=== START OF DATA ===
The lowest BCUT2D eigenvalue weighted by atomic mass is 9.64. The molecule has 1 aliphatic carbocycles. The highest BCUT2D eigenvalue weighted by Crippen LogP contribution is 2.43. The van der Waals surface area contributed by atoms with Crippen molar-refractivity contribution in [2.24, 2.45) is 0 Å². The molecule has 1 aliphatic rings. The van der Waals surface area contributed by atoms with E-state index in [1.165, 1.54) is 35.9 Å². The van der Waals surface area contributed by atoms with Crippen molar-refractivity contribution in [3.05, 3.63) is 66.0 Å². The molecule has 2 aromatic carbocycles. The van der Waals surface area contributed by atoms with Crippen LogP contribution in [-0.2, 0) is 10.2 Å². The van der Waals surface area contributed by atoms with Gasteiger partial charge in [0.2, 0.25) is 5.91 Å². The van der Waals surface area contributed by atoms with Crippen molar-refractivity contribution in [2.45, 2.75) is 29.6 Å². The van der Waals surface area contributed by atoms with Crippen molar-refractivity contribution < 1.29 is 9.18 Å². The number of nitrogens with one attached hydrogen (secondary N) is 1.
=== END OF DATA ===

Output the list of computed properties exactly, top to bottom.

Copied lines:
The lowest BCUT2D eigenvalue weighted by atomic mass is 9.64. The molecule has 1 aliphatic carbocycles. The highest BCUT2D eigenvalue weighted by Crippen LogP contribution is 2.43. The van der Waals surface area contributed by atoms with Crippen molar-refractivity contribution in [2.24, 2.45) is 0 Å². The molecule has 1 aliphatic rings. The van der Waals surface area contributed by atoms with E-state index in [1.165, 1.54) is 35.9 Å². The van der Waals surface area contributed by atoms with Crippen molar-refractivity contribution in [3.05, 3.63) is 66.0 Å². The molecule has 2 aromatic carbocycles. The van der Waals surface area contributed by atoms with Crippen LogP contribution in [-0.2, 0) is 10.2 Å². The van der Waals surface area contributed by atoms with Gasteiger partial charge in [0.2, 0.25) is 5.91 Å². The van der Waals surface area contributed by atoms with Crippen molar-refractivity contribution in [2.45, 2.75) is 29.6 Å². The van der Waals surface area contributed by atoms with Crippen molar-refractivity contribution < 1.29 is 9.18 Å². The number of nitrogens with one attached hydrogen (secondary N) is 1.